When it comes to scheduling and care planning, an agency is also more beneficial. You won’t have to worry about a caregiver missing his or her shift. In case of emergency, the agency can readily provide a replacement. Should you have concerns about your current caregiver, the agency can provide you with a new one. In this regard, hiring an agency is more flexible compared to directly hiring a private caregiver.



In sum, the pros of a home care agency are as follows:


  • They perform extensive background checks, references, and verifications among their caregivers.
  • Their caregivers have complied with state regulations and have undergone the necessary training, screening, and experience.
  • The caregivers are insured and bonded by the agency. The agency will take care of the caregiver’s taxes, worker’s compensation, and others.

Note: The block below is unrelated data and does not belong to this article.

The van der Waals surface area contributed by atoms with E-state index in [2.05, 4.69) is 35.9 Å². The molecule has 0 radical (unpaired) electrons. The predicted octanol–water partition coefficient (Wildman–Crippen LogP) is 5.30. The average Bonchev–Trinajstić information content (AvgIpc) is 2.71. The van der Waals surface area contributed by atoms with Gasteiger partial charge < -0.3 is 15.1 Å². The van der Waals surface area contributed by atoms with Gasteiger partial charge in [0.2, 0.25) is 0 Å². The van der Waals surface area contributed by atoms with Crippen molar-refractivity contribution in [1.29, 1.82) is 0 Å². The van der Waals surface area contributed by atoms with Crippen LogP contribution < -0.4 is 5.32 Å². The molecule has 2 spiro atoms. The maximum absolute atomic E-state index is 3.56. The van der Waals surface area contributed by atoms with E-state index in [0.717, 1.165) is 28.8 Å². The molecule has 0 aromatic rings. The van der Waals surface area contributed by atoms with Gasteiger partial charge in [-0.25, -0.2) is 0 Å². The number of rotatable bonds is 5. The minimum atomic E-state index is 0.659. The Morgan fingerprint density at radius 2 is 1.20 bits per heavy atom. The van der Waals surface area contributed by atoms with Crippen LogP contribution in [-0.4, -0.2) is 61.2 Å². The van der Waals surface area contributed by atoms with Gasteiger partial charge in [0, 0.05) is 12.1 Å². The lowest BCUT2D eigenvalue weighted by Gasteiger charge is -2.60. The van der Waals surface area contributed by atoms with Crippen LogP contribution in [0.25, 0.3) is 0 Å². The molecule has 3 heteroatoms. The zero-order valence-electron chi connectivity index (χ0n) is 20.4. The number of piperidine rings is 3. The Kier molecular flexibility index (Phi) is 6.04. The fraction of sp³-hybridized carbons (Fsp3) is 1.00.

• They offer a flexible schedule and can send replacements in case of emergency.
  • A full-service agency has a team of professionals to cater to the specific needs of the client.



Perhaps the only con that an agency has is that it’s relatively more expensive than hiring private caregivers. However, considering the benefits that a home care agency guarantees, it’s still a more cost-efficient option.


Risks of Hiring a Private Caregiver

Between private caregiver vs agency, which has more risks? The main risk of hiring private caregivers is that you will have to do the background checks and screening yourself. This means that you will single-handedly check the criminal records, training and seminars attended, certifications, experiences, and other qualifications of the prospective caregiver.